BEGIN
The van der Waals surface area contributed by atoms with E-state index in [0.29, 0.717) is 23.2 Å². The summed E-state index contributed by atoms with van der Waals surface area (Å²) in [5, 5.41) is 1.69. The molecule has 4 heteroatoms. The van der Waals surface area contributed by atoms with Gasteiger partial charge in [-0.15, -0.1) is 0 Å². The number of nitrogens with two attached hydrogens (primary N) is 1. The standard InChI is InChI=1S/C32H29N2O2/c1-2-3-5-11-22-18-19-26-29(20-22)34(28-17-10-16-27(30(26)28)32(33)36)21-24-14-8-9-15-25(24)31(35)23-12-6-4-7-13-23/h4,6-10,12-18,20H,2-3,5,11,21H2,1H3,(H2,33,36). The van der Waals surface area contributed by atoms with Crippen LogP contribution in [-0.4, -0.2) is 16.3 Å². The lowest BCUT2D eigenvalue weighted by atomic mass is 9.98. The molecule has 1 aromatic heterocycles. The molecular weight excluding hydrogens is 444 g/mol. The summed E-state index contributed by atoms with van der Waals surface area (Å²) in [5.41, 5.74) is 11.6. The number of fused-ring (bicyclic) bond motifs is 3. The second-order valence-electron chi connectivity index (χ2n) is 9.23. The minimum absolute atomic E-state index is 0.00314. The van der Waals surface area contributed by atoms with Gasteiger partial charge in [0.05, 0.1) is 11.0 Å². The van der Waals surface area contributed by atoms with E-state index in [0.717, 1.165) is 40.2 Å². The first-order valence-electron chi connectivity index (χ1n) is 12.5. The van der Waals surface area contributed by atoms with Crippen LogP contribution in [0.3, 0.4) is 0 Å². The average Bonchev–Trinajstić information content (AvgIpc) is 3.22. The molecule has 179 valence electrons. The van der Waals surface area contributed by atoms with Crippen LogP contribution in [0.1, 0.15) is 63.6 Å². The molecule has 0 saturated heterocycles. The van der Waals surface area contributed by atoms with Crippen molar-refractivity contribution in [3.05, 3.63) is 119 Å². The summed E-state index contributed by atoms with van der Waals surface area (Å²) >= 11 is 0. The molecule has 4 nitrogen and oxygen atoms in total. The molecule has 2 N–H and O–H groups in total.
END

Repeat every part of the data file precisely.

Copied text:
The van der Waals surface area contributed by atoms with E-state index in [0.29, 0.717) is 23.2 Å². The summed E-state index contributed by atoms with van der Waals surface area (Å²) in [5, 5.41) is 1.69. The molecule has 4 heteroatoms. The van der Waals surface area contributed by atoms with Gasteiger partial charge in [-0.15, -0.1) is 0 Å². The number of nitrogens with two attached hydrogens (primary N) is 1. The standard InChI is InChI=1S/C32H29N2O2/c1-2-3-5-11-22-18-19-26-29(20-22)34(28-17-10-16-27(30(26)28)32(33)36)21-24-14-8-9-15-25(24)31(35)23-12-6-4-7-13-23/h4,6-10,12-18,20H,2-3,5,11,21H2,1H3,(H2,33,36). The van der Waals surface area contributed by atoms with Crippen LogP contribution in [-0.4, -0.2) is 16.3 Å². The lowest BCUT2D eigenvalue weighted by atomic mass is 9.98. The molecule has 1 aromatic heterocycles. The molecular weight excluding hydrogens is 444 g/mol. The summed E-state index contributed by atoms with van der Waals surface area (Å²) in [5.41, 5.74) is 11.6. The number of fused-ring (bicyclic) bond motifs is 3. The second-order valence-electron chi connectivity index (χ2n) is 9.23. The minimum absolute atomic E-state index is 0.00314. The van der Waals surface area contributed by atoms with Gasteiger partial charge in [0.05, 0.1) is 11.0 Å². The van der Waals surface area contributed by atoms with E-state index in [0.717, 1.165) is 40.2 Å². The first-order valence-electron chi connectivity index (χ1n) is 12.5. The van der Waals surface area contributed by atoms with Crippen LogP contribution in [0.3, 0.4) is 0 Å². The average Bonchev–Trinajstić information content (AvgIpc) is 3.22. The molecule has 179 valence electrons. The van der Waals surface area contributed by atoms with Crippen LogP contribution in [0.1, 0.15) is 63.6 Å². The molecule has 0 saturated heterocycles. The van der Waals surface area contributed by atoms with Crippen molar-refractivity contribution in [3.05, 3.63) is 119 Å². The summed E-state index contributed by atoms with van der Waals surface area (Å²) >= 11 is 0. The molecule has 4 nitrogen and oxygen atoms in total. The molecule has 2 N–H and O–H groups in total.